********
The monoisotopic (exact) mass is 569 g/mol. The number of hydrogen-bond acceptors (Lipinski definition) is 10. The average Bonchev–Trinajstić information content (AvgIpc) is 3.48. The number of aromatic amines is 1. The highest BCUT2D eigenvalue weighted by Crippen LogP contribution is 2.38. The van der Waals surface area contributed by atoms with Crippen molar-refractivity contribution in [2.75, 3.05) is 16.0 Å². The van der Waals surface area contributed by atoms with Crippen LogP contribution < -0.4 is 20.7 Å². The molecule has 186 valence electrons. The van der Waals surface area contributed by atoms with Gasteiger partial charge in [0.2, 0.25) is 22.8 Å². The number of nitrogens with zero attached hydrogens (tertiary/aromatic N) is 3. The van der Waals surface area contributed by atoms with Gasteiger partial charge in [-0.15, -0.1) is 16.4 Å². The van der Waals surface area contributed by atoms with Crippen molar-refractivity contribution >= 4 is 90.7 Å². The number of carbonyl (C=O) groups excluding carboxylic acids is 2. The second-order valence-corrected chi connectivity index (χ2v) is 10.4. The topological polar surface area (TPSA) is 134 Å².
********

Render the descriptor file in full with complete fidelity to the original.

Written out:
The monoisotopic (exact) mass is 569 g/mol. The number of hydrogen-bond acceptors (Lipinski definition) is 10. The average Bonchev–Trinajstić information content (AvgIpc) is 3.48. The number of aromatic amines is 1. The highest BCUT2D eigenvalue weighted by Crippen LogP contribution is 2.38. The van der Waals surface area contributed by atoms with Crippen molar-refractivity contribution in [2.75, 3.05) is 16.0 Å². The van der Waals surface area contributed by atoms with Crippen LogP contribution < -0.4 is 20.7 Å². The molecule has 186 valence electrons. The van der Waals surface area contributed by atoms with Gasteiger partial charge in [0.2, 0.25) is 22.8 Å². The number of nitrogens with zero attached hydrogens (tertiary/aromatic N) is 3. The van der Waals surface area contributed by atoms with Gasteiger partial charge in [-0.15, -0.1) is 16.4 Å². The van der Waals surface area contributed by atoms with Crippen molar-refractivity contribution >= 4 is 90.7 Å². The number of carbonyl (C=O) groups excluding carboxylic acids is 2. The second-order valence-corrected chi connectivity index (χ2v) is 10.4. The topological polar surface area (TPSA) is 134 Å².